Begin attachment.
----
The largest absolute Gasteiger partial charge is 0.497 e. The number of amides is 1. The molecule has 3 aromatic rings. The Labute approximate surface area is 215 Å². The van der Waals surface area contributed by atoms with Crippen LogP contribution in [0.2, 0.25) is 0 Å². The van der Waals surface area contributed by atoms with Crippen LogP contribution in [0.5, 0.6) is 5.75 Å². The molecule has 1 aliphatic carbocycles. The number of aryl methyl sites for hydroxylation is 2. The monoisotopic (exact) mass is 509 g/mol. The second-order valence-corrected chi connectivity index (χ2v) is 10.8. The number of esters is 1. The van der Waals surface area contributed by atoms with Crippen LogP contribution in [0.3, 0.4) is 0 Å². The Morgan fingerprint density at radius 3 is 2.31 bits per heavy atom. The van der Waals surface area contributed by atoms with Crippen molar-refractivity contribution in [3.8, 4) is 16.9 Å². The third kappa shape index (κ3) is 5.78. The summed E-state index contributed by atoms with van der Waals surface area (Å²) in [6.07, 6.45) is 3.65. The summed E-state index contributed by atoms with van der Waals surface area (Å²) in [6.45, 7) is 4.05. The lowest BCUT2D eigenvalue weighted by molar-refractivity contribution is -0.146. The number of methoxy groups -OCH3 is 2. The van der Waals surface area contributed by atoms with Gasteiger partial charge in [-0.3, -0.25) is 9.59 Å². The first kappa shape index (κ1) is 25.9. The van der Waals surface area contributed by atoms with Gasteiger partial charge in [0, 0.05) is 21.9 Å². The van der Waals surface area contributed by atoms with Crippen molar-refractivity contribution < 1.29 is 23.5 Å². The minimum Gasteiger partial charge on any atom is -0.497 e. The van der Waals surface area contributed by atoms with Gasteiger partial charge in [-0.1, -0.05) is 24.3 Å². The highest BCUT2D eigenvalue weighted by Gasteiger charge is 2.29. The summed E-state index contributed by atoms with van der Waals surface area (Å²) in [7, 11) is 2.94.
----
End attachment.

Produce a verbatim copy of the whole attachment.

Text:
The largest absolute Gasteiger partial charge is 0.497 e. The number of amides is 1. The molecule has 3 aromatic rings. The Labute approximate surface area is 215 Å². The van der Waals surface area contributed by atoms with Crippen LogP contribution in [0.2, 0.25) is 0 Å². The van der Waals surface area contributed by atoms with Crippen LogP contribution in [0.5, 0.6) is 5.75 Å². The molecule has 1 aliphatic carbocycles. The number of aryl methyl sites for hydroxylation is 2. The monoisotopic (exact) mass is 509 g/mol. The second-order valence-corrected chi connectivity index (χ2v) is 10.8. The number of esters is 1. The van der Waals surface area contributed by atoms with Crippen LogP contribution in [0.3, 0.4) is 0 Å². The Morgan fingerprint density at radius 3 is 2.31 bits per heavy atom. The van der Waals surface area contributed by atoms with Crippen molar-refractivity contribution in [3.8, 4) is 16.9 Å². The third kappa shape index (κ3) is 5.78. The summed E-state index contributed by atoms with van der Waals surface area (Å²) in [6.07, 6.45) is 3.65. The summed E-state index contributed by atoms with van der Waals surface area (Å²) in [6.45, 7) is 4.05. The lowest BCUT2D eigenvalue weighted by molar-refractivity contribution is -0.146. The number of methoxy groups -OCH3 is 2. The van der Waals surface area contributed by atoms with Gasteiger partial charge in [-0.3, -0.25) is 9.59 Å². The first kappa shape index (κ1) is 25.9. The van der Waals surface area contributed by atoms with Gasteiger partial charge in [0, 0.05) is 21.9 Å². The van der Waals surface area contributed by atoms with Crippen molar-refractivity contribution < 1.29 is 23.5 Å². The minimum Gasteiger partial charge on any atom is -0.497 e. The van der Waals surface area contributed by atoms with Gasteiger partial charge in [-0.1, -0.05) is 24.3 Å². The highest BCUT2D eigenvalue weighted by Gasteiger charge is 2.29. The summed E-state index contributed by atoms with van der Waals surface area (Å²) in [7, 11) is 2.94.